As I study the history of the
Highlanders and their descendants it becomes a challenge to me to
identify what made us the way we are and why we were able to punch
way beyond our weight all over the world.
I was reading a page about the
Highland regiments and included was...
"In the summer of the year 1779, a
party of the Seventy-first Regiment, consisting of fifty-six men and
five officers, was detached from a redoubt at Stoneferry, in South
Carolina, for the purpose of reconnoitring the enemy, which was
supposed to be advancing in force to attack the post. The
instructions given to the officer who commanded went no further than
to reconnoitre and retire upon the redoubt. The troops were new
troops, ardent as Highlanders usually are. They fell in with a
strong column of the enemy (upwards of two thousand) within a short
distance of the post; and, instead of retiring according to
instruction, they thought proper to attack, with an instinctive
view, it was supposed, to retard progress, and thereby to give time
to those who were in the redoubt to make better preparations for
defence. This they did; but they were themselves nearly destroyed.
All the officers and non-commissioned officers were killed or
wounded, and seven of the privates only remained on their legs at
the end of the combat. The commanding officer fell, and, in falling,
desired the few who still resisted to make the best of their way to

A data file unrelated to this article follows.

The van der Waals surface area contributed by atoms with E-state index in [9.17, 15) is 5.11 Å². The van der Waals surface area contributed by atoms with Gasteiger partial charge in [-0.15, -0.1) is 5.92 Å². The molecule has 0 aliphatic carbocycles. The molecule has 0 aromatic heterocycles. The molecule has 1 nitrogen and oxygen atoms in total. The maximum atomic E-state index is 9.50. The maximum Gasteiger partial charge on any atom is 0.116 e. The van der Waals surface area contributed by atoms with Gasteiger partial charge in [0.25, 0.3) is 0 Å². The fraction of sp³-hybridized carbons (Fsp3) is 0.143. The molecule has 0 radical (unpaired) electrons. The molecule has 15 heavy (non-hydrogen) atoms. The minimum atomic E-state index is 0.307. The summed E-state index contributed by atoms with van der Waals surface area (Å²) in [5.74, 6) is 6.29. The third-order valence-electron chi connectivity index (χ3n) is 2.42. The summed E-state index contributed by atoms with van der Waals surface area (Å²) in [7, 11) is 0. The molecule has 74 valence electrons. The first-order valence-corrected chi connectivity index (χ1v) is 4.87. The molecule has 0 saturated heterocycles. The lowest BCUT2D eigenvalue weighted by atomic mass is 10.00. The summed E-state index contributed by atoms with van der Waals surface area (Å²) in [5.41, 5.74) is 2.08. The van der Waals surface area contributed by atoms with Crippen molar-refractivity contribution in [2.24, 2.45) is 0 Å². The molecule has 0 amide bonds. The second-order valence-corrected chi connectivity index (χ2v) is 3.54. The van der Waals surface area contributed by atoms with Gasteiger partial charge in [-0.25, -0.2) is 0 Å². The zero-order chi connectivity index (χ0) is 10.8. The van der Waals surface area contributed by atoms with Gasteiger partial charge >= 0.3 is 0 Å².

the redoubt. They did not obey. The national sympathies were warm.
National honours did not permit them to leave their officers in the
field; and they actually persisted in covering their fallen comrades
until a reinforcement arrived from headquarters.
Does it not amaze you that some 61
men thought it right to attack 2000? To me it's incredible and yet
as I read more about the Highland regiments this is by no means an
isolated incident. Many times you'll read of the Highland regiments
fighting against tremendous odds and as often or not actually
It was through the army that many
Scots ended up emigrating to other lands. A clue perhaps can be
reached when you read an account of the Highland soldier...
"A learned and ingenious author,
who, though himself a Lowlander, had ample opportunity, while
serving in many campaigns with Highland regiments, of becoming
intimately acquainted with their character, thus writes of them:-
"The limbs of the Highlander are
strong and sinewy, the frame hardy, and of great physical power, in
proportion to size. He endures cold, hunger, and fatigue with
patience; in other words, he has an elasticity or pride of mind
which does not feel, or which refuses to complain of hardship. The
air of the gentleman is ordinarily majestic; the air and gait of the
gilly is not graceful. He walks with a bended knee, and does not
walk with grace, but his movement has energy; and between walking
and trotting, and by an interchange of pace, he performs long